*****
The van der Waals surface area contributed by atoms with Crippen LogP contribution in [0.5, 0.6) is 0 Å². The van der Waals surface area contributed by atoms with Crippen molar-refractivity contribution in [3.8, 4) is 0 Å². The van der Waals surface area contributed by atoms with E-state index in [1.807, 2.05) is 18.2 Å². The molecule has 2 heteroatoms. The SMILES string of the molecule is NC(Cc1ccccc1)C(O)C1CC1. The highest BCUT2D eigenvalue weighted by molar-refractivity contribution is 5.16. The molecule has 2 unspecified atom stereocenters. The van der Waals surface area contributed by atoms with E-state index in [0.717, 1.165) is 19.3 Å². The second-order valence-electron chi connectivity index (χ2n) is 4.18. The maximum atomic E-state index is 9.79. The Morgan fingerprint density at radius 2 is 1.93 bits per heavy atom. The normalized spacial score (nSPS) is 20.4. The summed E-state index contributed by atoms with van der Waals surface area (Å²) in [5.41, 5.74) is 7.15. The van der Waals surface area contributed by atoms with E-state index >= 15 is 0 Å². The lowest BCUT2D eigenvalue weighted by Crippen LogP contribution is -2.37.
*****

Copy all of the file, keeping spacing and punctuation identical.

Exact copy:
The van der Waals surface area contributed by atoms with Crippen LogP contribution in [0.5, 0.6) is 0 Å². The van der Waals surface area contributed by atoms with Crippen molar-refractivity contribution in [3.8, 4) is 0 Å². The van der Waals surface area contributed by atoms with E-state index in [1.807, 2.05) is 18.2 Å². The molecule has 2 heteroatoms. The SMILES string of the molecule is NC(Cc1ccccc1)C(O)C1CC1. The highest BCUT2D eigenvalue weighted by molar-refractivity contribution is 5.16. The molecule has 2 unspecified atom stereocenters. The van der Waals surface area contributed by atoms with E-state index in [0.717, 1.165) is 19.3 Å². The second-order valence-electron chi connectivity index (χ2n) is 4.18. The maximum atomic E-state index is 9.79. The Morgan fingerprint density at radius 2 is 1.93 bits per heavy atom. The normalized spacial score (nSPS) is 20.4. The summed E-state index contributed by atoms with van der Waals surface area (Å²) in [5.41, 5.74) is 7.15. The van der Waals surface area contributed by atoms with E-state index >= 15 is 0 Å². The lowest BCUT2D eigenvalue weighted by Crippen LogP contribution is -2.37.